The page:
Coping with Hearing Loss

Hearing problems

It is one of the stereotypical images of old age. A cartoon-like picture of an elderly man or woman with one hand behind an ear as he or she struggles to hear what is being said, “What’s that, sonny?” the caption might read. But if you or someone you love is experiencing age-related hearing loss, this image is no joke.

Age-related hearing loss, or presbycusis, is a gradual loss of hearing that may occur as we grow older. It is one of the most common conditions affecting older adults, second only to arthritis. In fact, the National Institutes of Health (NIH) report that about one-third of Americans between the ages of 65 and 75 have some degree of hearing loss. For people over the age of 75, that number is closer to 50 percent.

Age-related hearing loss most commonly results from changes that develop in the inner ear as we grow older, but it can also result from changes in the middle ear or from changes along the nerve pathways from the ear to the brain. Sometimes certain medical conditions such as high blood pressure, diabetes, and/or medications may play a role in the changes. At this time, research scientists do not know how to prevent age-related hearing loss.

Hearing loss usually occurs in both ears and affects them equally. Because the loss is so gradual, it is often unnoticeable at first. The problem is frequently more apparent to others. It can affect the ability to conduct normal conversations, to hear phone, doorbells, warning signals or alarms, and even to understand a doctor’s instructions.

Hearing loss can cause some people to withdraw from their normal activities, as they get increasingly frustrated and even embarrassed at their inability to hear conversations, concerts, lectures, movies or other events they normally enjoy.  A common reaction in people with age-related hearing loss is denial. Some blame others for not speaking clearly or blame background noise.  This denial, and the anger that sometimes comes with it, can harm relationships.

How can you cope with your own hearing loss or the hearing loss of a loved one? The first step is to get a comprehensive hearing evaluation. A proper diagnosis is the key to finding the best solution to the problem.

For many people, a hearing aid can make all the difference. However, estimates reveal that four out of five Americans with hearing loss do not have a hearing aid. Part of the problem is their cost, which can range from $500 to $6,000 depending on the technology, type and style of the aid. The cost is usually double, since most people need one for each ear.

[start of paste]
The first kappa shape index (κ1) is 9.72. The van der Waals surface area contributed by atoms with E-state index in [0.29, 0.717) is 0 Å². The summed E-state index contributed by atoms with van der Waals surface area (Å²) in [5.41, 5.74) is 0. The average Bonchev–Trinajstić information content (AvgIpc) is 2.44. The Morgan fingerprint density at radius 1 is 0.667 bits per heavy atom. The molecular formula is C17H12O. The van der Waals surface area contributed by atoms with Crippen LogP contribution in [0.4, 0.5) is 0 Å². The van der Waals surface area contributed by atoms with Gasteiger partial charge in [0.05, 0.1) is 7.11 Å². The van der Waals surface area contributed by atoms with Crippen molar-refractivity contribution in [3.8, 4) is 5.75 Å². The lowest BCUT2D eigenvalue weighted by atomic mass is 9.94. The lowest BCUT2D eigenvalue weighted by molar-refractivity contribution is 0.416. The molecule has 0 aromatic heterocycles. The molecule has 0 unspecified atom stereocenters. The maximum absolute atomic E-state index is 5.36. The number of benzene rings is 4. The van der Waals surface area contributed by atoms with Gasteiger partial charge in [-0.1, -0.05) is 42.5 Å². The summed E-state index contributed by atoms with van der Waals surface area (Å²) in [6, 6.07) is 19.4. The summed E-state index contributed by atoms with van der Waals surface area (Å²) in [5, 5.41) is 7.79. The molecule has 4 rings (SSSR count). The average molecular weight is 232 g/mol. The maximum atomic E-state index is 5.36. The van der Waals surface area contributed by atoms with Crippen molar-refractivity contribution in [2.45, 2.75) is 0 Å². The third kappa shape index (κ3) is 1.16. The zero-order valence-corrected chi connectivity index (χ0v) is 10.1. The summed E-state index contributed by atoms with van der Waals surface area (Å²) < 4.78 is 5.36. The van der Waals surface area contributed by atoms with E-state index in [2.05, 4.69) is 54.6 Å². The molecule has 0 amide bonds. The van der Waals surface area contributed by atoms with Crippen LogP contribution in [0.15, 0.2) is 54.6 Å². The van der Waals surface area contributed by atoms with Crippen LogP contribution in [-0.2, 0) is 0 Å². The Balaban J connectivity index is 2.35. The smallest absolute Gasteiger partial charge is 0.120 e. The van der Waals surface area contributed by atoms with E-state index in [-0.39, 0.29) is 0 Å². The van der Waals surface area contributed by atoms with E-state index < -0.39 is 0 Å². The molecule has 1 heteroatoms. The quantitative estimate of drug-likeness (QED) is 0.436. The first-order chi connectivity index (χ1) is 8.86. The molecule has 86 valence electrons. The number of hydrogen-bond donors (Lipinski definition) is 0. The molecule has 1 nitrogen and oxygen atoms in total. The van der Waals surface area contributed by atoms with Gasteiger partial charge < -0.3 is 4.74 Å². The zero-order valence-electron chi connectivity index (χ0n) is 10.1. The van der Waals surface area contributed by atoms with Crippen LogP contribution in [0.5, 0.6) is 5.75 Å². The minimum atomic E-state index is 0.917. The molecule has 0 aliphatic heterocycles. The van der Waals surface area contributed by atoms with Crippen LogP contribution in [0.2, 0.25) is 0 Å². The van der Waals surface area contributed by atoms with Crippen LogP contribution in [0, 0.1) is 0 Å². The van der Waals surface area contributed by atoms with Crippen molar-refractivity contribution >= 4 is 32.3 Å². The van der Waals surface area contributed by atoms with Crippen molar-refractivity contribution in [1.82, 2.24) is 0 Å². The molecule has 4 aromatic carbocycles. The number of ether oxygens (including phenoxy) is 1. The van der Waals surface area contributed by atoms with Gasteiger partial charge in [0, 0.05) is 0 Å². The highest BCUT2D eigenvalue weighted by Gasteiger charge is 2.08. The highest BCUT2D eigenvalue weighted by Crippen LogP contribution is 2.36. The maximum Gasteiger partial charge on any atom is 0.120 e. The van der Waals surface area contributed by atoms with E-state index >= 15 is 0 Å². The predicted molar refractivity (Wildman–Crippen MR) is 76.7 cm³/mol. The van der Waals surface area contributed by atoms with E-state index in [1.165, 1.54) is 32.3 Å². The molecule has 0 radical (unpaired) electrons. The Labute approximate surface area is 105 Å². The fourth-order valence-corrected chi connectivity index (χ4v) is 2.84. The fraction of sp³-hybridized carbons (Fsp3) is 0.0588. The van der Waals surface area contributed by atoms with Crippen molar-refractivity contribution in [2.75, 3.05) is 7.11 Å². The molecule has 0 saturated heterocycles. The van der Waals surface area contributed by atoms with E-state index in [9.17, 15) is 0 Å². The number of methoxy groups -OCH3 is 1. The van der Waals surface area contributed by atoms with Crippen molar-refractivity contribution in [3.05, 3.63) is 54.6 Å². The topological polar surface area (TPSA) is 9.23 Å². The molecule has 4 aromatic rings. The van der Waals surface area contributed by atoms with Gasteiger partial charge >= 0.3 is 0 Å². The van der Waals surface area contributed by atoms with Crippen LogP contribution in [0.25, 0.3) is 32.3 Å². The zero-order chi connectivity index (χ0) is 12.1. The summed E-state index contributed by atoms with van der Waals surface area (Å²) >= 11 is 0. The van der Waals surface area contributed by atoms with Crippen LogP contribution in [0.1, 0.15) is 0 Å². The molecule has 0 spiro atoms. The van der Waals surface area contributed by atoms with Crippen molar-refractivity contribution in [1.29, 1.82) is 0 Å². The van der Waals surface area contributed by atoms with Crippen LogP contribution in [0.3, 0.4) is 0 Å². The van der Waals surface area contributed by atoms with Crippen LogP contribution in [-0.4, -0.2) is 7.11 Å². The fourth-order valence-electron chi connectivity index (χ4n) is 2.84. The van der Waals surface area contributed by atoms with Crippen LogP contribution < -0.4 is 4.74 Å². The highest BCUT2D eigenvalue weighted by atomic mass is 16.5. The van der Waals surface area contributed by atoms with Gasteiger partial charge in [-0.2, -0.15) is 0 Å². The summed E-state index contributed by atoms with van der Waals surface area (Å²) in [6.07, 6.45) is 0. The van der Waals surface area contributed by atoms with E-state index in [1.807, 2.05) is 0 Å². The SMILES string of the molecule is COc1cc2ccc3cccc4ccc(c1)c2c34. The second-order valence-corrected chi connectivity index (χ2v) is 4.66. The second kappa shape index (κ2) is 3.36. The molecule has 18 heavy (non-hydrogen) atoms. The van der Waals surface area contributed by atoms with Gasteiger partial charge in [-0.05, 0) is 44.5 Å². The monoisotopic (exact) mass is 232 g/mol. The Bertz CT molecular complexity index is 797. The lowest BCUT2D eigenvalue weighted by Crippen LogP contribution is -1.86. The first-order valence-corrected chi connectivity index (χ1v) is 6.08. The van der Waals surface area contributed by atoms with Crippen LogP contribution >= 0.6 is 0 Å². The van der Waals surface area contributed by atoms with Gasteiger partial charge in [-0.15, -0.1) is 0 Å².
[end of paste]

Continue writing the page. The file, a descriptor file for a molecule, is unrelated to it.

Few private insurance companies cover the cost of hearing aids. Currently, Medicare does not cover hearing aids. Medicaid often does cover the cost of hearing aids and related service. If cost is a concern, take the time to research payment plans.

Another stumbling block is the misconception that hearing aids are big and bulky. Technology has provided tiny, lightweight behind-the-ear aids, bone-anchored hearing aids that are surgically implanted and even those that connect wirelessly to a mobile phone.

Another option to help cope with hearing loss is to use listening devices with or without a hearing aid. Many locations—including churches, theaters and museums—provide personal listening devices free of charge for patrons to use during lectures, conference and other events. Special amplifiers can be purchased for phones and for TVS.

Here are some tips for helping your loved one cope with hearing loss:

  • Communicate. Tell your loved one how much he or she means to you and how much the hearing loss is affecting you. Be direct, but use kindness and compassion in sharing your feelings.
  • Seek help. Schedule a hearing evaluation for both you and your loved one. If cost is a concern, research healthcare payment plans.
  • Share information. Show your loved one photos of the tiny state-of-the-art hearing aids to dispel any misconceptions.
  • Stop being an enabler. If you have “helped” by turning up the volume, repeating conversations or acting as if there is not a problem, stop performing those duties. It will help your loved one fully realize the extent of the problem.
  • Be patient but persistent. Hearing specialists report that family pressure is the number one reason their patients seek hearing aids. Provide practical information so that your loved one can make an informed decision.

For more information on age-related hearing loss, visit

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